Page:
Letter | Published:

Transfer of specific cytotoxic T lymphocytes protects mice inoculated with influenza virus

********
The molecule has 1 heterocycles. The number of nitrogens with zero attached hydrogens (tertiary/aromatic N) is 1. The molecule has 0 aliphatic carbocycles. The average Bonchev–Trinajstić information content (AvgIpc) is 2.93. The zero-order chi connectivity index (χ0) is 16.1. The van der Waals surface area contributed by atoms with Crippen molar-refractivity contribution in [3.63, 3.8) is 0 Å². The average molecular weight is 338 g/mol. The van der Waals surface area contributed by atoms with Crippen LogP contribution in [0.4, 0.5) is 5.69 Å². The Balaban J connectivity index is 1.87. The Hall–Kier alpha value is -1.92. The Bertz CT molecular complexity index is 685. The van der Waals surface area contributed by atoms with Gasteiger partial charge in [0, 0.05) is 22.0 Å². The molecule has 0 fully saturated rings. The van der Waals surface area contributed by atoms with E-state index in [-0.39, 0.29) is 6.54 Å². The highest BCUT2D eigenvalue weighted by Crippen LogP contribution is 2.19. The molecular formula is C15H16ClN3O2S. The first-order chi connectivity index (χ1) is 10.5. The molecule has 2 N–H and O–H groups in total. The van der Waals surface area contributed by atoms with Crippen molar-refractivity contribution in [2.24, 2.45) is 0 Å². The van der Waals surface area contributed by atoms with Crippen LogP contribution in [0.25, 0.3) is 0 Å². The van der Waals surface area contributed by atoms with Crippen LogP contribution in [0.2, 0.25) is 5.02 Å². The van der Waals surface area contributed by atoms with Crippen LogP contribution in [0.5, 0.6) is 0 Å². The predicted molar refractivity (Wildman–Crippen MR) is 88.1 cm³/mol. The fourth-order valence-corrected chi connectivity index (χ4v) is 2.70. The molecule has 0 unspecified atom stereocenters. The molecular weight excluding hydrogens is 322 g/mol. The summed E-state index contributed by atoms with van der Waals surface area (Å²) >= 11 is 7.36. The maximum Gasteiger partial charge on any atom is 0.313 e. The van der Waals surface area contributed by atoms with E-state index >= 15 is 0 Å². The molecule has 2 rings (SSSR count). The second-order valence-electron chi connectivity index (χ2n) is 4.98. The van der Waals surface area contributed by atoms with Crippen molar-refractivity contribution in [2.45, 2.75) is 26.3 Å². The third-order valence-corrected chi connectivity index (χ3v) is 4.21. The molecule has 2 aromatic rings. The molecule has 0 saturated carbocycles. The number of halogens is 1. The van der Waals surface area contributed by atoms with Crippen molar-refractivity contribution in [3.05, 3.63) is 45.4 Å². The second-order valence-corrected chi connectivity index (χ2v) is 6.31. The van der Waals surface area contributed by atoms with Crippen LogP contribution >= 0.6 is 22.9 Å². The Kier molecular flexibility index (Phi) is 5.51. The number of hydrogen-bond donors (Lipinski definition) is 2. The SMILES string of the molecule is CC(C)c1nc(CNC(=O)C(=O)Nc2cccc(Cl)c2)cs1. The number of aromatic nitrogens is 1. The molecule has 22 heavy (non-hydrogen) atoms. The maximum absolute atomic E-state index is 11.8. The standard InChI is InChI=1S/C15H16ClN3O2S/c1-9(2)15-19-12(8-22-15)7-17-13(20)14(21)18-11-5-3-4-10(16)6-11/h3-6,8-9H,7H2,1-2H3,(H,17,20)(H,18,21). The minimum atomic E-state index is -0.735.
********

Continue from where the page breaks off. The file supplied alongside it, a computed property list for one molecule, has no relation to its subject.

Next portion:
THERE is remarkably little information about the possible importance of cell-mediated immune responses in the protection of hosts during influenza virus infection. It has recently been found that specific cytotoxic T cells (Tc) can be recovered from the spleens of mice previously inoculated intranasally or intravenously with live virus1–4 and peak activity occurs about 6 d after virus inoculation. Furthermore, Tc are found in the lungs and the lymph nodes draining the lungs of infected mice in conditions which suggest that these cells might be important in host recovery from this infection5. Adoptive transfer of primary or secondary immune spleen cells to mice inoculated intranasally with a lethal dose of A/WSN virus caused a significant reduction of infectious virus levels in the lungs and prevented death6. The active cells in the transferred population were T lymphocytes. This report shows that the protective effects conferred by the transferred T cells in these conditions are largely, if not entirely, due to Tc.

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